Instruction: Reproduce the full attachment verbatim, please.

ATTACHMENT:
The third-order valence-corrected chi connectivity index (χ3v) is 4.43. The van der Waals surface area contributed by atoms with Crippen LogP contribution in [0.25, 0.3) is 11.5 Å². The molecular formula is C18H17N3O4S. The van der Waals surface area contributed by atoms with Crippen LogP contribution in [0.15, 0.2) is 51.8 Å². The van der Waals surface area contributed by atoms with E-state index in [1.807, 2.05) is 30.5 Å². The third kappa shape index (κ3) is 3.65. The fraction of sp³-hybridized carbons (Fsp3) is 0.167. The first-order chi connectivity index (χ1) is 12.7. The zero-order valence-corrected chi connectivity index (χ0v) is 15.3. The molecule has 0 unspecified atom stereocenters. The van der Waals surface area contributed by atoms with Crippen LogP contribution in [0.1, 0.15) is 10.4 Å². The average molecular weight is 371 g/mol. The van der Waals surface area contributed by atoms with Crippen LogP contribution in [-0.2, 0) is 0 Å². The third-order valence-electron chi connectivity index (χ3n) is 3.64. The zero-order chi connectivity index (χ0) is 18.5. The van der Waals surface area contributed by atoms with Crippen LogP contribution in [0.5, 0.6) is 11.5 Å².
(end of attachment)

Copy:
The third-order valence-corrected chi connectivity index (χ3v) is 4.43. The van der Waals surface area contributed by atoms with Crippen LogP contribution in [0.25, 0.3) is 11.5 Å². The molecular formula is C18H17N3O4S. The van der Waals surface area contributed by atoms with Crippen LogP contribution in [0.15, 0.2) is 51.8 Å². The van der Waals surface area contributed by atoms with E-state index in [1.807, 2.05) is 30.5 Å². The third kappa shape index (κ3) is 3.65. The fraction of sp³-hybridized carbons (Fsp3) is 0.167. The first-order chi connectivity index (χ1) is 12.7. The zero-order valence-corrected chi connectivity index (χ0v) is 15.3. The molecule has 0 unspecified atom stereocenters. The van der Waals surface area contributed by atoms with Crippen LogP contribution in [0.1, 0.15) is 10.4 Å². The average molecular weight is 371 g/mol. The van der Waals surface area contributed by atoms with Crippen LogP contribution in [-0.2, 0) is 0 Å². The third-order valence-electron chi connectivity index (χ3n) is 3.64. The zero-order chi connectivity index (χ0) is 18.5. The van der Waals surface area contributed by atoms with Crippen LogP contribution in [0.5, 0.6) is 11.5 Å².